Crow’s-Feet Chronicles: You can’t take it with you
By Cindy Baker Burnett
Feb 26, 2018
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Our genealogy started with Adam saving apple cores and fig leaves. . . Ben Hur stockpiling chariot ball bearings . . . King Arthur hoarding shattered shields . . . George Washington stowing splintered false teeth . . . Daniel Boone squirreling away frayed coonskin cap tails . . . to us today, keeping twenty-five years of Family Circle magazines.

Mankind increased by begat. The Scriptures are full of: “And Ahaz begat Jehoadah, and Jehoadah begat Alemeth and Zimri, and Zimri begat Moza . . .” This goes on for pages and pages and book after book and is called genealogy---lineage. Junk multiplication seems to follow the same pattern. “Jethro begat a 2001 Dodge truck, the Dodge truck begat a trailer to tow, the trailer begat a speed boat, the boat begat a set of water skis, the water skis to pull Cousin Chubs begat a larger motor in the boat, the larger motor begat a bigger trailer, the bigger trailer begat a bigger vehicle, the bigger vehicle begat a bigger expense, the bigger expense . . . a family fight.”

My friend Gayle spoke of her late husband Gary’s accumulation of tools. “I have looked at about, oh say, 10% of Gary's tools.  So far, there are 26 hammers that belonged to him.  Now I do not mean to imply, nor should you infer, that I will eventually find 260 hammers.   But I suspect there will be quite a few more.  And I have a couple of my own to add to the mix.  It seems a bit much for the two of us, who generally never got far beyond the strategic planning and demolition phases of our many projects.   What causes this tool-collecting disease?  I have started---ever so slowly---the task of getting rid of a few of Gary's tools, especially ones that are dangerous or are duplicates/triplicates, etc. When he couldn't find a tool, he'd just go buy another one.”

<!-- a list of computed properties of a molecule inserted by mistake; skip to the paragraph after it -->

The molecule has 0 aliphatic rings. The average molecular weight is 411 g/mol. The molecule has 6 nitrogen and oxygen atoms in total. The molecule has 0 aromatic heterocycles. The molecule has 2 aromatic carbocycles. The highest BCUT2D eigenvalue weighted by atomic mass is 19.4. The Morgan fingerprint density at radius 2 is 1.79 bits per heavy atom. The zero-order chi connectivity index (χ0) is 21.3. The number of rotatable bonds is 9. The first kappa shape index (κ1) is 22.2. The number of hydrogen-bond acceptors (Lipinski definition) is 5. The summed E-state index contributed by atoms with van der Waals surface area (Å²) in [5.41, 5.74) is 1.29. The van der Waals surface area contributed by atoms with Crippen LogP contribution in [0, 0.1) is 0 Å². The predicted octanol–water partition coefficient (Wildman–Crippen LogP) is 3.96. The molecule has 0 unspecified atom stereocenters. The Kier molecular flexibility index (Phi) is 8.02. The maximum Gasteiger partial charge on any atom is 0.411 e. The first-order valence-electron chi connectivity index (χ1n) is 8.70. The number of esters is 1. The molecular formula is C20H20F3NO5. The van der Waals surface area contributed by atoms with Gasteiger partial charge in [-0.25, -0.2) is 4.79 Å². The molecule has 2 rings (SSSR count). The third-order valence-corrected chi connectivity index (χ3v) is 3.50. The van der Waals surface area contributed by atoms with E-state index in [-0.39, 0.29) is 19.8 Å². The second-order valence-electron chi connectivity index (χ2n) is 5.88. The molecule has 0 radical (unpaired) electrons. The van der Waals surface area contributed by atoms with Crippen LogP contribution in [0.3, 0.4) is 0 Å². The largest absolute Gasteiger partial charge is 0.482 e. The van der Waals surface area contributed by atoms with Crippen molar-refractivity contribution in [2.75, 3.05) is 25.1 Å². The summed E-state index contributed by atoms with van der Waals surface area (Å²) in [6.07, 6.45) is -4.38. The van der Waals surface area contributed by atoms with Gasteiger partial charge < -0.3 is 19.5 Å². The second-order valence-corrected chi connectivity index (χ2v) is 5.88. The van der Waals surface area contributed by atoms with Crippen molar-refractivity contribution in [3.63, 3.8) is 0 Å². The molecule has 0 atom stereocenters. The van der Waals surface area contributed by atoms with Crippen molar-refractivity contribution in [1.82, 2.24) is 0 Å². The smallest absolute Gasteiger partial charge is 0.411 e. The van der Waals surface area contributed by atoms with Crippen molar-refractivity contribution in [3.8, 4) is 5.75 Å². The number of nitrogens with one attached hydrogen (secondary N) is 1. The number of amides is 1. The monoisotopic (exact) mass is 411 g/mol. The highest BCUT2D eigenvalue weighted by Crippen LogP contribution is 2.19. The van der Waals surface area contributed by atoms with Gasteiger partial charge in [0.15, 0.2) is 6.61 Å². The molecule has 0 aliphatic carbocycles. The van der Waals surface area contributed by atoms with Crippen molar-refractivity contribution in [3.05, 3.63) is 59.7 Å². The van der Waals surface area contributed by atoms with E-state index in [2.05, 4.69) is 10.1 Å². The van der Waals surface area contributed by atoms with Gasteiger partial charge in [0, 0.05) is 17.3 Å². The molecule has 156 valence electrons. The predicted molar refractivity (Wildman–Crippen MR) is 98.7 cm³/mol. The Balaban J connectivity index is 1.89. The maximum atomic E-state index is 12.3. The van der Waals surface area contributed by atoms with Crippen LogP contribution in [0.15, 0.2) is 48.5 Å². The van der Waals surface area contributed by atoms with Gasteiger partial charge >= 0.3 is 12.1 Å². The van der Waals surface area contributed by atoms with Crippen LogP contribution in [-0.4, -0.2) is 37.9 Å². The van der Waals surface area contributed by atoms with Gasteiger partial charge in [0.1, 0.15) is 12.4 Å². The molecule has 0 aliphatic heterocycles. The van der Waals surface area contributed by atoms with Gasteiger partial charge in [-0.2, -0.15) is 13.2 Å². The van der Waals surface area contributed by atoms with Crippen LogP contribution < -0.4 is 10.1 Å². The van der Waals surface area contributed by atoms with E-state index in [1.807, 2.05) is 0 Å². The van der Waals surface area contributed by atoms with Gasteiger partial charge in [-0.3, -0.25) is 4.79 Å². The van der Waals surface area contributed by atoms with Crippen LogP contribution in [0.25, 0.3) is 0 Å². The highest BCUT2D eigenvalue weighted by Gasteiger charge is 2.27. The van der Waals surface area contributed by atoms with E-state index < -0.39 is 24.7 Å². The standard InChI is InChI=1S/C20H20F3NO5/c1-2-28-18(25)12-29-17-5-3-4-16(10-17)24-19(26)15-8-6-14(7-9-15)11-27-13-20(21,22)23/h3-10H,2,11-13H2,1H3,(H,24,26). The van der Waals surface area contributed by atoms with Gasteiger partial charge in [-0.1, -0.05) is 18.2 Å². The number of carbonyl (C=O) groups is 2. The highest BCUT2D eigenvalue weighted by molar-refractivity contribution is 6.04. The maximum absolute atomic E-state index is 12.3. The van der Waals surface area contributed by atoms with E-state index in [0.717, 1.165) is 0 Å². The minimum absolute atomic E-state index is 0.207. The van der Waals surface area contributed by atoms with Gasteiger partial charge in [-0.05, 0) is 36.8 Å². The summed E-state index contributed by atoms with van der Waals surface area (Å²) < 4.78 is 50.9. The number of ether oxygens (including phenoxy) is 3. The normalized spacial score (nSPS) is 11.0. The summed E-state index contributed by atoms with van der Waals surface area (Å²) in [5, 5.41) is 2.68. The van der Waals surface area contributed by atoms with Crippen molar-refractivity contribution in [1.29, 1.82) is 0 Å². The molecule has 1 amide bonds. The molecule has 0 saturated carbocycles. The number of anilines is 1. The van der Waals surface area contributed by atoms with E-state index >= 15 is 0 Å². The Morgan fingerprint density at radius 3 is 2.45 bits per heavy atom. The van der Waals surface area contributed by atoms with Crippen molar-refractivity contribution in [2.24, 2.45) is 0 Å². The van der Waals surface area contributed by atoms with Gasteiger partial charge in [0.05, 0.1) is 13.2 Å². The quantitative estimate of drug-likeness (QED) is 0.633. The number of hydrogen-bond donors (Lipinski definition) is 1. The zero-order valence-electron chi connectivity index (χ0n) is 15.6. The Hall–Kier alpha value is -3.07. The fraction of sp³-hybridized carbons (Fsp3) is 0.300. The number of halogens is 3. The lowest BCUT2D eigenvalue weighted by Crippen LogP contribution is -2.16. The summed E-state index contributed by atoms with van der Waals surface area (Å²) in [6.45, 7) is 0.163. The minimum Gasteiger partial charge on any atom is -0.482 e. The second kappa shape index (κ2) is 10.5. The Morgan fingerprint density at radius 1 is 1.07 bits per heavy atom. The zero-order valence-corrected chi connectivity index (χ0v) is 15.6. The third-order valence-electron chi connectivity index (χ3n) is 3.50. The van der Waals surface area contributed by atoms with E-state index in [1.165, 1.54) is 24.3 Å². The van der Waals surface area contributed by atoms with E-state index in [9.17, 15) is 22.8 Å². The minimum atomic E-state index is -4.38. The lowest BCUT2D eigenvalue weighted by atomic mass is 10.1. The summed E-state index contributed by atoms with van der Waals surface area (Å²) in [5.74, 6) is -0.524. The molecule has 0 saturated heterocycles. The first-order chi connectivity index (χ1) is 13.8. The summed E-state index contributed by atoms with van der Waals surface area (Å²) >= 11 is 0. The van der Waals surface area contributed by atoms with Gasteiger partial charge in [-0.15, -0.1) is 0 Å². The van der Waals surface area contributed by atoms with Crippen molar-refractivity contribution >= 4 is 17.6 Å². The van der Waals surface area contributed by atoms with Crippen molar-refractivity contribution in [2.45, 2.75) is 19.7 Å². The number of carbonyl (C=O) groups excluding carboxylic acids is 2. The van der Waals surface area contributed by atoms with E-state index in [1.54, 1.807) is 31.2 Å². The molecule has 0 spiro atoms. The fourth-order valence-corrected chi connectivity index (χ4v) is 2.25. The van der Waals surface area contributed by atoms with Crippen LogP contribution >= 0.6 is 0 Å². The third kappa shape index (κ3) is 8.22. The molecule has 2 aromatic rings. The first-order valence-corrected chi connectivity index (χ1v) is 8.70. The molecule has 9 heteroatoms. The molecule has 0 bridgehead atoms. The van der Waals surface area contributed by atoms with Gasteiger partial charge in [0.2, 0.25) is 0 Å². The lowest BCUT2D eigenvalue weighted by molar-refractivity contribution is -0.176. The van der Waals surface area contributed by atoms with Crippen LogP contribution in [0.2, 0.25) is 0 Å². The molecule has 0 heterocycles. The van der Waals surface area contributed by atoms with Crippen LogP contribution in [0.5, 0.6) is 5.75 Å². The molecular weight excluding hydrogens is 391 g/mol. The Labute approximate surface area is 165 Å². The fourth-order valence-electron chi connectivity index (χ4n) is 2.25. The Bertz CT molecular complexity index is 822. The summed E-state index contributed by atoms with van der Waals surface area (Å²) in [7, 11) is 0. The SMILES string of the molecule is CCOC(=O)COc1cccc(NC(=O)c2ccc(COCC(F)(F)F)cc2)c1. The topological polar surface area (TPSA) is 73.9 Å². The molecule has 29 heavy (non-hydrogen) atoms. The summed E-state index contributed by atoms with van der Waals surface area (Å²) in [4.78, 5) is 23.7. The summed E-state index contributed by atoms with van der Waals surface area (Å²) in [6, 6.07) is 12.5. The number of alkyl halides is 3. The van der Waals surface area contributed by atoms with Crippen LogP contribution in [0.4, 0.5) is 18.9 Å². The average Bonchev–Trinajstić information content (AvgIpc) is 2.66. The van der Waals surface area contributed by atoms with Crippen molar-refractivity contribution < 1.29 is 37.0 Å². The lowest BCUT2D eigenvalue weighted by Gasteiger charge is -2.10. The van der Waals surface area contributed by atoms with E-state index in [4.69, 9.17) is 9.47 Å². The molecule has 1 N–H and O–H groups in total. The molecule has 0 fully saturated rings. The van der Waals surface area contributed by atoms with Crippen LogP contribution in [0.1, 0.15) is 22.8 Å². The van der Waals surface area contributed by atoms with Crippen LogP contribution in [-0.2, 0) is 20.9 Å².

After our father passed away, my brother had the task of clearing out Daddy’s workshop. Tim said, “Travis Currin was a man of many turnbuckles! And now I’m a man of many turnbuckles! I found turnbuckles of maybe twenty sizes and plenty of each size. I’m not sure what Daddy was trying to keep together but he could tighten things together with the best of them! Maybe it was his nature to keep things together, which he did well. Last month we moved Daddy’s entire collection of turnbuckles to our new home. We had an addition added to the house to make room for all of the turnbuckles! I wouldn’t part with any of those darn turnbuckles. I’ll just wait for loose neighbors to drop by and I’ll tighten ‘em up as they leave.”

I have commented, “When the Lord comes in the next Millennium, He may ask me for those grocery sacks of baby food jars, the bottoms of all my sons’ cut-off Wranglers, or the stack of empty-except-for-the-dirt hanging baskets, retrieved from a long wooden table on the patio that was known as Death Row. Ecclesiastes 3:1-6 says, “There is a time for everything, and a season for every activity under heaven: a time to be born and a time to die, a time to plant and a time to uproot, a time to kill and a time to heal, a time to tear down and a time to build, a time to weep and a time to laugh, a time to mourn and a time to dance, a time to scatter stones and a time to gather them, a time to embrace and a time to refrain, a time to search and a time to give up, a time to keep and a time to throw away . . .”

 Well, since you put it that way, Lord . . .